Collins Aerospace, part of Raytheon Technologies, will upgrade the B-52 bomber’s power generation system, the company said. The improvements will help boost the B-52’s range while reducing its carbon footprint, Collins reported.
Boeing is the Air Force’s integrator for B-52 modernization, including the re-engining of the bomber with new powerplants being supplied by Rolls-Royce North America. Boeing selected Collins for the work on the electrical power generation system (EPGS), according to a Collins release. The EPGS will be based on “industry-leading commercial technology” and will “contribute to the Air Force’s goal of 30 percent improvement in fuel efficiency for the B-52, along with a decrease in carbon dioxide emissions,” the release said.
The new EPGS replaces the existing 70-year-old system and will include eight generators on each of 76 B-52s, requiring less power from the engine to operate. This will provide “the added redundancy in onboard electrical power necessary to support future B-52 modernization upgrades, including radar, avionics, and mission systems,” Collins reported. The company will add 60 jobs at its Rockford, Ill., facility to do the work.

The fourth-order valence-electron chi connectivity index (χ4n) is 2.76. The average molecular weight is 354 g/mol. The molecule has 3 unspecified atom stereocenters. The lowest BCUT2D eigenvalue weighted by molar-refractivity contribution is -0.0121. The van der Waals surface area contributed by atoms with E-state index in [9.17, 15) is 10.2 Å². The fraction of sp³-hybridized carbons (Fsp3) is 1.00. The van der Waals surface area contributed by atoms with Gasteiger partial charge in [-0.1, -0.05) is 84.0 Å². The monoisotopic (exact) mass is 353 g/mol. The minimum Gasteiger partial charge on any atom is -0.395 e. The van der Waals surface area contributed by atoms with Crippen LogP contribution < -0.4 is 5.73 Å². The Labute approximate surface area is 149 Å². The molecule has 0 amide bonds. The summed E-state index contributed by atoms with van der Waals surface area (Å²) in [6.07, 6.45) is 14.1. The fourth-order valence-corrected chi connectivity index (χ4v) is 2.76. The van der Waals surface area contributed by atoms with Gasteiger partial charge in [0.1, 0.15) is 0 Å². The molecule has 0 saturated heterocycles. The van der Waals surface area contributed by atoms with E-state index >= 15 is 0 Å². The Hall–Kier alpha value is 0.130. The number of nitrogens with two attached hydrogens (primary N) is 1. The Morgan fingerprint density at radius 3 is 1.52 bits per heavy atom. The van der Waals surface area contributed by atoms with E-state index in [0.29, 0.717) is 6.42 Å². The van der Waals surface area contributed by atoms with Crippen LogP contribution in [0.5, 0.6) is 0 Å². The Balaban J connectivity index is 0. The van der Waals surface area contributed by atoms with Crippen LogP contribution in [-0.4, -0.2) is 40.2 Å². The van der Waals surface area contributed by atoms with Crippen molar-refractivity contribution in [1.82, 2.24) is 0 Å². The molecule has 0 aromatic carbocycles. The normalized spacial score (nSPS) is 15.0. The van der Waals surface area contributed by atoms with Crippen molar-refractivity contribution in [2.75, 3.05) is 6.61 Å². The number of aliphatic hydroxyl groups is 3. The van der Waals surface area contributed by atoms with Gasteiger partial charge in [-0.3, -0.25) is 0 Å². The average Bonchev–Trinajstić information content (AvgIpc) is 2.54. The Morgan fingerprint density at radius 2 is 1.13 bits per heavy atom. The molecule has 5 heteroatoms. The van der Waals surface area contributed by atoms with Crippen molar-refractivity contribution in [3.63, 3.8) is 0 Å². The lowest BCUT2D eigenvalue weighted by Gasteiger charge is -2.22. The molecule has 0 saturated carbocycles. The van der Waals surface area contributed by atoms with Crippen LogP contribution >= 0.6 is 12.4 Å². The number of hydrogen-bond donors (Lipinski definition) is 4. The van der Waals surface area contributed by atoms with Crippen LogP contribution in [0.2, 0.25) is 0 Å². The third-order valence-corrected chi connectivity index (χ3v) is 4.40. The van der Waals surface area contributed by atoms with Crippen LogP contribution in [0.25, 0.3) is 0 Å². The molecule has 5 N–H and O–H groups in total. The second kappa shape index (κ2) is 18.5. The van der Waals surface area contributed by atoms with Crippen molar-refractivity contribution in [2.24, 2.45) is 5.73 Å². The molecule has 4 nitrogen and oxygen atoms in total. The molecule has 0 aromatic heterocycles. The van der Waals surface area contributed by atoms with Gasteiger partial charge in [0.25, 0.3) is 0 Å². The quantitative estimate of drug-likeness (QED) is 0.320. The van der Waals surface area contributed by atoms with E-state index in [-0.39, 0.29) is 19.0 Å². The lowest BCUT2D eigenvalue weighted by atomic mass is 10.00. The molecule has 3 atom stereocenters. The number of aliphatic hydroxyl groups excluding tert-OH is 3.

The Air Force is replacing the B-52’s powerplants with F130 engines to be supplied by Rolls-Royce. Additionally, the bomber is set to receive a new active electronically scanned array (AESA) radar and upgrades to its defensive systems, following the CONECT upgrade giving the bomber a “digital backbone.” The re-engining is to be accomplished by the mid-2030s, while the other improvements will come sooner, propelling the B-52 to continue serving until the 2050s.